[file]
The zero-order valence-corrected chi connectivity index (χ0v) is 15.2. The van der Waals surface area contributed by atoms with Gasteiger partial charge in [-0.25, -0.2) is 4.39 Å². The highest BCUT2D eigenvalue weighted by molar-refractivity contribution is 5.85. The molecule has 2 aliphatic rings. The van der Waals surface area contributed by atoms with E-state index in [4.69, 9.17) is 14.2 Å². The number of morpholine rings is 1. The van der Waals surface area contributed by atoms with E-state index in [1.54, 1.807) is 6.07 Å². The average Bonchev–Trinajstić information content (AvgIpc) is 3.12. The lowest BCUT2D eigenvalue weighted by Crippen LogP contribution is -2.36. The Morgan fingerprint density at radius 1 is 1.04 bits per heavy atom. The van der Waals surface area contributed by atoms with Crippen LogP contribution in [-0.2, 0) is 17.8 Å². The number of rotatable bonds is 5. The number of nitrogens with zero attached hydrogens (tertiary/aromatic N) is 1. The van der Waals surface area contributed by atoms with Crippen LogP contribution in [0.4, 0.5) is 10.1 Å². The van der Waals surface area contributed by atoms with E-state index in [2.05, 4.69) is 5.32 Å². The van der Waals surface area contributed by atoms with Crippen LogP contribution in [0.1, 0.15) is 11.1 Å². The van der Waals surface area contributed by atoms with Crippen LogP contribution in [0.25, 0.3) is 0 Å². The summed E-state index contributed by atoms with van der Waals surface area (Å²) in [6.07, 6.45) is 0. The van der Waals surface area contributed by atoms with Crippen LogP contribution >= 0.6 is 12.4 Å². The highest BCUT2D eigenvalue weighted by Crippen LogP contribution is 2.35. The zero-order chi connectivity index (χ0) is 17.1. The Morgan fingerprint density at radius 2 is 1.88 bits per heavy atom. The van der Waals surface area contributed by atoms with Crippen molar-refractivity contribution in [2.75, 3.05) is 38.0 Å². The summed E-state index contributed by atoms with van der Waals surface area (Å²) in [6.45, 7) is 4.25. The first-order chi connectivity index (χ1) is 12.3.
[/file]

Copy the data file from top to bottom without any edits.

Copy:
The zero-order valence-corrected chi connectivity index (χ0v) is 15.2. The van der Waals surface area contributed by atoms with Gasteiger partial charge in [-0.25, -0.2) is 4.39 Å². The highest BCUT2D eigenvalue weighted by molar-refractivity contribution is 5.85. The molecule has 2 aliphatic rings. The van der Waals surface area contributed by atoms with E-state index in [4.69, 9.17) is 14.2 Å². The number of morpholine rings is 1. The van der Waals surface area contributed by atoms with E-state index in [1.54, 1.807) is 6.07 Å². The average Bonchev–Trinajstić information content (AvgIpc) is 3.12. The lowest BCUT2D eigenvalue weighted by Crippen LogP contribution is -2.36. The Morgan fingerprint density at radius 1 is 1.04 bits per heavy atom. The van der Waals surface area contributed by atoms with Crippen LogP contribution in [-0.2, 0) is 17.8 Å². The number of rotatable bonds is 5. The number of nitrogens with zero attached hydrogens (tertiary/aromatic N) is 1. The van der Waals surface area contributed by atoms with Crippen LogP contribution in [0.4, 0.5) is 10.1 Å². The van der Waals surface area contributed by atoms with E-state index in [2.05, 4.69) is 5.32 Å². The van der Waals surface area contributed by atoms with Crippen LogP contribution in [0.1, 0.15) is 11.1 Å². The van der Waals surface area contributed by atoms with Crippen LogP contribution in [0.25, 0.3) is 0 Å². The summed E-state index contributed by atoms with van der Waals surface area (Å²) in [6.07, 6.45) is 0. The van der Waals surface area contributed by atoms with Crippen LogP contribution >= 0.6 is 12.4 Å². The highest BCUT2D eigenvalue weighted by Crippen LogP contribution is 2.35. The zero-order chi connectivity index (χ0) is 17.1. The Morgan fingerprint density at radius 2 is 1.88 bits per heavy atom. The van der Waals surface area contributed by atoms with Crippen molar-refractivity contribution in [2.75, 3.05) is 38.0 Å². The summed E-state index contributed by atoms with van der Waals surface area (Å²) in [6.45, 7) is 4.25. The first-order chi connectivity index (χ1) is 12.3.